A 2,500-year-old mummy was extracted from the Altai Mountains in Russia in 1993. As it had been encased in permafrost and protected from the elements, the body was in exceptional condition. The mummy was identified as a female who died in her early 20s. Her body was decorated in tattoos that were still visible on her well-preserved skin and she was buried with meat, ornate clothing, and accessories. These clues indicate that she was a woman of importance during her life, leading to her nickname as the “Altai Princess.” She was identified as belonging to the Pazyryk culture.
Over 20 years after her discovery, researchers have found that the ice princess was plagued with metastatic breast cancer and may have used cannabis to self-medicate as a way to relieve the painful symptoms of her condition. The findings were published in the journal Science First Hand.
Recent MRI scans of the Altai Princess revealed that she had a host of maladies throughout her life. She showed signs of osteomyelitis, a bone infection, from her younger years. Increased bone density is an indicator of this illness. Nearer to the time of her death, her bones also showed signs of damage that hint that she fell from a height, such as falling off of a horse. As the Pazyryk people routinely rode horseback, this wasn’t altogether unexpected. However, there was one big surprise: the Altai Princess also had breast cancer which had spread throughout her body.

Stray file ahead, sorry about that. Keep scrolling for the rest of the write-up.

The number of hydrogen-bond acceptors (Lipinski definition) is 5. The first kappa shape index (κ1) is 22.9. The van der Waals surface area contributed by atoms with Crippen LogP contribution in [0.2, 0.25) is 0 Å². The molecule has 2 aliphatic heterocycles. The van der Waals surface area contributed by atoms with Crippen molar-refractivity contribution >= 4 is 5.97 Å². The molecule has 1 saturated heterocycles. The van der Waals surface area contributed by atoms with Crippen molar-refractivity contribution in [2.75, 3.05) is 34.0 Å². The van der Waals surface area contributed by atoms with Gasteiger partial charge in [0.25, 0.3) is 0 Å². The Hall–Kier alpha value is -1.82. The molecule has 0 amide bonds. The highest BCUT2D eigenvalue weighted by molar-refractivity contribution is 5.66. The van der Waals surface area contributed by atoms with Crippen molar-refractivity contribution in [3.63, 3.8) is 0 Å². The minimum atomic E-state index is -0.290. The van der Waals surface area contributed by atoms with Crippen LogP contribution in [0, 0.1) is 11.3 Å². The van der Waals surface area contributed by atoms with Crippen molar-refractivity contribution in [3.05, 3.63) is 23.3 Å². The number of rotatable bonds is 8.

“During the imaging of mammary glands, we paid attention to their asymmetric structure and the varying asymmetry of the MR signal,” researcher Andrey Letyagin told the Siberian Times. “We are dealing with a primary tumor in the right breast and right axial lymph nodes with metastases.”
Letyagin went on to describe the Altai Princess as emaciated at the time of her death. If she hadn’t been sick, he claims, her societal stature would have ensured that she had adequate food. Her weakened state likely contributed to her falling off of her horse and sustaining those injuries. At her death, her breast cancer had reached Stage 4. The fall, though it fractured her skull and dislocated her right shoulder and hip, did not kill her. The researchers were able to derive that she died 3-5 months later.
The Altai Princess was found buried with cannabis, which she may have used to deal with her immeasurable pain. There is other archeological evidence that the Pazyryk people used cannabis, wine, and opium for analgesic purposes.
“Probably for this sick woman, sniffing cannabis was a forced necessity,” Natalya Polosmak told the Siberian Times. Polosmak led the team of researchers that found the mummy in 1993. “And she was often in altered state of mind. We can suggest that through her could speak the ancestral spirits and gods. Her ecstatic visions in all likelihood allowed her to be considered as some chosen being, necessary and crucial for the benefit of society. She can be seen as the darling of spirits and cherished until her last breath.”
Certain features of the mummy’s burial indicate that the Pazyryk went above and beyond normal burial traditions, even among high-ranking members. This has led the researchers to believe that the Altai Princess may not have been a princess at all. In fact, the evidence suggests that she could have been a shaman; likely the most exalted member of her tribe. The researchers note that as a shaman, she would have routinely used cannabis, wine, and opium to help her communicate with spirits. Additionally, many shamans were given their titles after fighting serious illness, which might have been a side-effect of using the drugs used for analgesic purposes.